In October, I traveled to Spain to hunt the Cantabrian chamois, located in the Cantabrian mountains in northwestern Spain. After the hunt, Alvaro Villegas, drove me back to Madrid where we picked up my wife who was sightseeing with Alvaros girlfriend Elisa and proceeded to drive to a small town in the very southern part of Spain called Alozaina to begin my Ronda ibex (Capra pyrenaica hispanica) hunt. Alozaina is located between the valley and the Serrania de Ronda mountain range. The village was named the most beautiful village in Spain. This origin of the village dates back to Roman times of which relics can be found in the center of town.
The Ronda ibex is the smallest species of the 14 species of ibex found worldwide. If harvested this would give me seven species of ibex found worldwide. Ibex belong to the genus Capra, and if I was to be successful, my count of goats worldwide would be nine.
Before this hunt, I had hunted British Columbia for seven days and climbed six mountains and never fired a round. Mountain goats are the only species of goat found in North America. Believe me, this mountain goat hunt was an ordeal in itself. There is no easy way to reach the elevation that the goats are at but climb vertically. The longest time was a 6.5-hour climb. Every fiber of your body and soul is tested beyond what the average hunter will ever experience in his lifetime.
On the first morning of the hunt we met Carlos, the local game keeper of the area, and another helper named Pedro. After traveling about 15 minutes up into the Rondas, we stopped at a rock quarry and continued to glass the mountain for ibex. Soon we spotted about a dozen females and two good males feeding up on the side of the mountain.
They werent in a place that we could approach them for an ethical shot, so the game keeper said theywould stay there all day and in the afternoon they may move, giving me the opportunity to stalk them. For the rest of the day we continued up the road and saw lots of ibex but no males compared to the two we saw earlier in the morning.
Just before dark, as we were driving down the mountain, Alvaro spotted one of the males we saw earlier. Alvaro decided to hunt him from below and see if we could get closer for a quality shot. I always let my guide call the shots; I never guide my guide.
At the beginning of the hunt I always tell my guide that he is a better judge of quality animals than I am and when he communicates to me to begin the stalk, and then to shot, I will do as he says. Never is there any disagreement between the guide, who has seen hundreds if not thousands of ibex, and the hunter.
All I want is to harvested a good representation of the species. I know that Im not going to shoot the biggest ibex ever recorded, but Im not going to shoot an animal of inferior size, either.
As Alvaro and I continued to move upward toward the male ibex, the animal knew the gig was up and started to move parallel to us.
He finally stopped by a rather large rock at 300 yards. To my left was a large Spanish fir tree that I could use as a rest, so I proceeded to get steady and pulled the trigger. The bullet hit the rock but missed the ibex. I would of rather hit the ibex and missed the rock.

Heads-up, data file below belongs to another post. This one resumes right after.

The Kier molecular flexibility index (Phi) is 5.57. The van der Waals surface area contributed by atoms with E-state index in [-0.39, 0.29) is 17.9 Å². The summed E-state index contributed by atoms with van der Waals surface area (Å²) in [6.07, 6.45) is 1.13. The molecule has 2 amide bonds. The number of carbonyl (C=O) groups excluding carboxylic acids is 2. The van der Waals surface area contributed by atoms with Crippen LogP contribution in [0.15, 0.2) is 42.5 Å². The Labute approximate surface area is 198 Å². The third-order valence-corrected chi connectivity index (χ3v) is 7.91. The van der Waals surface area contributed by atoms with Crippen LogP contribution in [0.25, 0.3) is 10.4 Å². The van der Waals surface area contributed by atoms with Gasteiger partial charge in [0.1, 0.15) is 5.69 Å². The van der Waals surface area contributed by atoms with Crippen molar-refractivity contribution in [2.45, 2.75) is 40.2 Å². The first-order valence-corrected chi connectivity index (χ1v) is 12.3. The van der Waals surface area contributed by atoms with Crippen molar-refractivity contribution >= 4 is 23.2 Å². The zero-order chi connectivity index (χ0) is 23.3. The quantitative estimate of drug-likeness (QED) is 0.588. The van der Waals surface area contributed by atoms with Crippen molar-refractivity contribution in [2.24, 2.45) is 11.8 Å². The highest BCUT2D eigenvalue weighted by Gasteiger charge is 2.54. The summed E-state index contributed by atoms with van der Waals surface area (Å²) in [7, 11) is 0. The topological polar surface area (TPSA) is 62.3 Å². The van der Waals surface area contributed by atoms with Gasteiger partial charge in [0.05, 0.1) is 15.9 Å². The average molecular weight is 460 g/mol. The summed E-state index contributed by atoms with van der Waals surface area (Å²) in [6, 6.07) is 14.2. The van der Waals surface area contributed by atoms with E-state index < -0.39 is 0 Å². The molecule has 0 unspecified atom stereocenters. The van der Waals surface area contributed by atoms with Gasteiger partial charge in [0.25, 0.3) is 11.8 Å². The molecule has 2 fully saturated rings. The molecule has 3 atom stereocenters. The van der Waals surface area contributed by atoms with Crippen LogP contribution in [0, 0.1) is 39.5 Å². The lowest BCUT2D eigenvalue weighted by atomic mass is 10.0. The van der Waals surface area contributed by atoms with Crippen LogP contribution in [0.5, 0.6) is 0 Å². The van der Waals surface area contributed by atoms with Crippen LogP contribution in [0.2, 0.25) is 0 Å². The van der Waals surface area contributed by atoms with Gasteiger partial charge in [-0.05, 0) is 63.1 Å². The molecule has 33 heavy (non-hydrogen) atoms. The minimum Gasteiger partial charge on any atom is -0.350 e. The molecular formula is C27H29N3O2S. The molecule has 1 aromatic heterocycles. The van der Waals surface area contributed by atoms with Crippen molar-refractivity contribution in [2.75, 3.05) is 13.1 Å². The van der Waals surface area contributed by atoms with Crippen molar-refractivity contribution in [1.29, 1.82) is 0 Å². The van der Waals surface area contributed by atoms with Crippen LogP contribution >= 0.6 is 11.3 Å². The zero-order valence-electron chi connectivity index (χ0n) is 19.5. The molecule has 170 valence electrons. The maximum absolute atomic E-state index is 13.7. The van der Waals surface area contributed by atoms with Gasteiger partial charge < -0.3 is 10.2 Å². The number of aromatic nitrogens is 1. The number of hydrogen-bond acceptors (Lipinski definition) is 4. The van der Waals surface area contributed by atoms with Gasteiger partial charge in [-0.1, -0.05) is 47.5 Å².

This is why they call this hunting. I felt bad about missing the shot but Alvaro assured me that the shot was a difficult shot and I would have another chance tomorrow to redeem myself. He also said that on the next day I would harvest a Ronda ibex just before dark. On the Cantabrain chamois hunt and this one, every shot was in the afternoon just before dark. Ive been told that things happen in threes.
On day two, our crew traveled to the other side of the mountain where we had hunted the first day. Alvaro said he had taken someone else to thie area, and an ibex was harvested. While there we glassed and saw lots of ibex, but no big males. There were some domesticated dogs barking and chasing ibex in the canyon to our right. Alvaro said these dogs harass the local ibex population from time to time.
After glassing the mountain for several hours, Alvaro and the game keeper decided to drive back to the same mountain that we had hunted the first day. We drove to the end of the road and proceeded to have lunch.
After lunch we decided to hike up the long ridge to the right of the Land Rover and see if we could find my quarry. The hike wasnt too strenuous but finding the ibex was a different story.
Now a general consensus by the three minds was to go back to the rock quarry where we had glassed ibex the first day and watch the hillside. My three amigos said that if there was any males in the canyon where the dogs were, they would move over the ridge in the afternoon to chased the females who were starting to come into estrous.
Just before dark we spotted two males moving across the hillside and Alvaro said we could get into position for a shot. Again, we moved up onto the hillside that they were moving across and positioned ourselves within 150 yards of the two males.
The biggest male was standing on a rock and the other was standing half-hidden by some brush. Alvaro told me to shoot the male standing on the rock and again to my left was a large Spanish fir tree to use for a rest. Deja vu, all over again.
This time I had an audience of three watching my effort to shoot straight and to harvest my seventh species of ibex. I steadied my rifle against the tree, took a deep breath and slowly pulled the trigger on the 270 WSM. The Ronda ibex collapsed at the base of the rock that he was standing on.
Again, I feel very fortunate to have harvested this ibex with a rented rifle that I had never shot before this trip to Spain. I have learned a great lesson while in Spain always bring your own rifle, no matter what the circumstances,
I now only have the Gredos ibex to complete my Grand Slam of Spanish ibex (Southeastern, Beceite, Ronda, and Gredos). Maybe next year I can come back.
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